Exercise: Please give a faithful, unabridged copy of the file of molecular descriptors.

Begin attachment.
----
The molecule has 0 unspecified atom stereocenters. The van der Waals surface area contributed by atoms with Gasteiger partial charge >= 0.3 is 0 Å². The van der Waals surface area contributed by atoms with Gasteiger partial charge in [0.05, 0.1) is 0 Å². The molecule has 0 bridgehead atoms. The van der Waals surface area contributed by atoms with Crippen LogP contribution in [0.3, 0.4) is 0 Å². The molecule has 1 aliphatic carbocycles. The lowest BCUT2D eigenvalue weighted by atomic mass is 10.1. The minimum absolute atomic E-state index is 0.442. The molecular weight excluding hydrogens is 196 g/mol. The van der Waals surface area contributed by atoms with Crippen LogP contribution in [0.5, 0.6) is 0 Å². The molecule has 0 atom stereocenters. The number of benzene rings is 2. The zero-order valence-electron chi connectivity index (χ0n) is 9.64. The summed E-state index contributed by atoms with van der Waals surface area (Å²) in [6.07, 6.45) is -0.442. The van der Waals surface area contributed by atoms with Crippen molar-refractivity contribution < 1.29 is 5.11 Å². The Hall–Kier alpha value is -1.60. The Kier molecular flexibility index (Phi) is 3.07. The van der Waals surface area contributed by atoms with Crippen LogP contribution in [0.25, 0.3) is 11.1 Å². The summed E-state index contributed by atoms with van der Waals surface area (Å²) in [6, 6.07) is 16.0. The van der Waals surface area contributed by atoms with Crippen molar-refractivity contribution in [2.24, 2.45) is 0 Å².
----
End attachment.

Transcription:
The molecule has 0 unspecified atom stereocenters. The van der Waals surface area contributed by atoms with Gasteiger partial charge >= 0.3 is 0 Å². The van der Waals surface area contributed by atoms with Gasteiger partial charge in [0.05, 0.1) is 0 Å². The molecule has 0 bridgehead atoms. The van der Waals surface area contributed by atoms with Crippen LogP contribution in [0.3, 0.4) is 0 Å². The molecule has 1 aliphatic carbocycles. The lowest BCUT2D eigenvalue weighted by atomic mass is 10.1. The minimum absolute atomic E-state index is 0.442. The molecular weight excluding hydrogens is 196 g/mol. The van der Waals surface area contributed by atoms with Crippen LogP contribution in [0.5, 0.6) is 0 Å². The molecule has 0 atom stereocenters. The number of benzene rings is 2. The zero-order valence-electron chi connectivity index (χ0n) is 9.64. The summed E-state index contributed by atoms with van der Waals surface area (Å²) in [6.07, 6.45) is -0.442. The van der Waals surface area contributed by atoms with Crippen molar-refractivity contribution < 1.29 is 5.11 Å². The Hall–Kier alpha value is -1.60. The Kier molecular flexibility index (Phi) is 3.07. The van der Waals surface area contributed by atoms with Crippen LogP contribution in [0.25, 0.3) is 11.1 Å². The summed E-state index contributed by atoms with van der Waals surface area (Å²) in [6, 6.07) is 16.0. The van der Waals surface area contributed by atoms with Crippen molar-refractivity contribution in [2.24, 2.45) is 0 Å².